Houses
Rafa Sonnenfeld leads a Santa Cruz YIMBY tour of downtown on Wednesday night.
(Kevin Painchaud / Lookout Santa Cruz)
Places

Seeing ‘What’s already here’: Santa Cruz YIMBY group’s ‘missing middle’ tour points to past for solutions

Leaders from the Santa Cruz YIMBY chapter led a group on an hourlong tour of homes along the city’s downtown grid that represent what they believe is an important missing piece to the affordability crisis. And they believe it could return with the passage of Senate Bill 9.

Scattered amid the quaint and cozy Victorians of Santa Cruz’s downtown neighborhood are hidden pockets of what affordable housing advocates call the “missing middle.”

On Wednesday evening, leaders from the Santa Cruz YIMBY chapter led a group of approximately 25 locals, neighboring residents, and city officials on an hourlong tour of homes along the city’s downtown grid that represent what they believe is an important missing piece to the affordability crisis. And they believe it could return with the passage of Senate Bill 9.

Rafa Sonnenfeld led the group along Elm, Washington, New, Lincoln, and Center streets to point out 11 different styles of “missing middle” homes, referring to a range of house-scale buildings with multiple units that are built in walkable neighborhoods.
The majority of the homes shown on the tour were built in the late 19th or early 20th century — but most have been refurbished in the last 20 to 30 years for modern tenants.

Starting at the Lincoln Court Apartments on Lincoln Street, Sonnenfeld explained that the homes were originally constructed in 1905 as a 12-unit complex of cottages. The property was bought by late acclaimed architect Michael O’Hearn in 1987, who restored the units in 1990. There are currently estimated to be between eight and 12 units.

“It’s just a really unique property — these buildings probably couldn’t be built today because they are too close to the sidewalk,” Sonnenfeld said. Current Santa Cruz regulations require a setback in relation to the right-of-way of the street, which could be between 20 and 40 feet depending on the home’s location.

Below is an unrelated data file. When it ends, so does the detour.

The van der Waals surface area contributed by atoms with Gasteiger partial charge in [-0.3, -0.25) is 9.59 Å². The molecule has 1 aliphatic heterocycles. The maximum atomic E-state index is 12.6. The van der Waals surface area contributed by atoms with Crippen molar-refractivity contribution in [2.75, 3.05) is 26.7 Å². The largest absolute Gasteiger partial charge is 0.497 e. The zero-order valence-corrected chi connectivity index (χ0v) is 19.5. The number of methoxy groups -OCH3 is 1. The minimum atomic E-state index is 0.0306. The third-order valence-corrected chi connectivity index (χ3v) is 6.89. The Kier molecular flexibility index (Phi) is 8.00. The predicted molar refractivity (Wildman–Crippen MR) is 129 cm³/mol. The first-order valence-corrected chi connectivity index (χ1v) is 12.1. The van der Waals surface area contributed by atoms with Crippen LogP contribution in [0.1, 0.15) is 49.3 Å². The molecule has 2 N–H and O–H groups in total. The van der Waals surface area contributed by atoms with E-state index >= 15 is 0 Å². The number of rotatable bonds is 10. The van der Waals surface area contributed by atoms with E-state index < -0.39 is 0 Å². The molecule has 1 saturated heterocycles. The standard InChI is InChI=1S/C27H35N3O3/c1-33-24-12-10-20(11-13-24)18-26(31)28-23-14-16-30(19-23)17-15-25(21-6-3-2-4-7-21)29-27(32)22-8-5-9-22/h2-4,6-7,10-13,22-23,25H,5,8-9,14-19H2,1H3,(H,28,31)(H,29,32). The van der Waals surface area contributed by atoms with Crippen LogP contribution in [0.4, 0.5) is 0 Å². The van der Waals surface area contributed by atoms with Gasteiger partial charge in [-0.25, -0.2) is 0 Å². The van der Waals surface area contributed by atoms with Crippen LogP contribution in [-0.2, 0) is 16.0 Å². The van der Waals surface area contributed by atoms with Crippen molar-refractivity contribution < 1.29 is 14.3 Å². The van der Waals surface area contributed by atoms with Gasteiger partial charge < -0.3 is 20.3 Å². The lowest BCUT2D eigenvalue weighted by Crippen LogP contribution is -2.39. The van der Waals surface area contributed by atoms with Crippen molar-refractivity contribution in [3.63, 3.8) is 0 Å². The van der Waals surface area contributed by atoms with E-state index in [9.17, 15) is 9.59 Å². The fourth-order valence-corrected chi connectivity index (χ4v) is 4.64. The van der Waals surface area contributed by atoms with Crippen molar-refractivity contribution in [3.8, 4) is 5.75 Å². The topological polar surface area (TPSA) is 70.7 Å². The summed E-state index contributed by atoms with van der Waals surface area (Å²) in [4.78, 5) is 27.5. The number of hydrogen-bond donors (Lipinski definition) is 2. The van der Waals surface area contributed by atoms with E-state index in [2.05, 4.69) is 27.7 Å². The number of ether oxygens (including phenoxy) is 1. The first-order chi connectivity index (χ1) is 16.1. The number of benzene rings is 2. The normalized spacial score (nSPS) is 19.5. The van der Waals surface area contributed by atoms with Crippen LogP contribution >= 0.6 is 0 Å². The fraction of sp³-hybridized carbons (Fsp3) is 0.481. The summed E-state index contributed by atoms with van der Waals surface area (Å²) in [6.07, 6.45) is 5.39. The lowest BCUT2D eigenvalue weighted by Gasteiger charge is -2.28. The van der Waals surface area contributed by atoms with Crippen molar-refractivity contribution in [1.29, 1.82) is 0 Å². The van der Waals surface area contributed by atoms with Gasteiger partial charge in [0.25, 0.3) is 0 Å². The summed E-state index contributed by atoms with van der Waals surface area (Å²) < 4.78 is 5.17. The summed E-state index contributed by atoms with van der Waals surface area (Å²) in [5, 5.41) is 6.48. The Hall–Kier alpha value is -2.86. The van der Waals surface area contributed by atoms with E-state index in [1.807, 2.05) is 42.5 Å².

One of the most expansive stops on the tour was the Abbott Row Houses, built in 1894 and restored in 1973 as housing for low-density sprawling cities. Each rowhome offers a two-bedroom apartment for tenants, and the building is on the National Register of Historic Places in Santa Cruz County.

Mayor Donna Meyers, Vice Mayor Sonja Brunner, and city councilmember Shebreh Kalantari-Johnson joined the tour, listening to constituents’ questions about the home options and what the potential of housing could look like throughout the city.

Preston Rutherford, a relator based in Lafayette, brought his 3-year-old daughter Ryan to the tour to see both what Santa Cruz housing had created in the past, and what models could work in the future.

“You’re not limited to a single-family home on a 9,000-square-foot lot as the only way to be a homeowner,” he said. “There’s this whole middle, that opens up more opportunities for everyone.”

Rutherford and his wife Jackie launched the goal of building 1,000 ADUs on Jan. 1, 2020 over five years, after the state of California updated their ADU regulations. In the time since, progress has been slow due to the COVID-19 pandemic — but that hasn’t stopped Rutherford from gathering further ideas for helping to solve the housing shortage.

“It really made me excited about what is possible here, if we just look at all the great work that’s already been done,” he said of Wednesday’s event.

As Sonnenfeld explained, “the point of this tour is to highlight what’s already here and show how many of the homes in this neighborhood already have multi-family units.”

“Most of these already have the character of single-family homes,” he said. “We want to show it’s possible to have the form of a historic neighborhood that is really a place people would want to call home.”

Understanding SB 9

SB-9
(Source: California YIMBY)

Correction: An earlier version of this story misstated the city requires 40 to 50 feet for setbacks from property lines. Front setbacks for single-family neighborhoods range from 20 to 40 feet.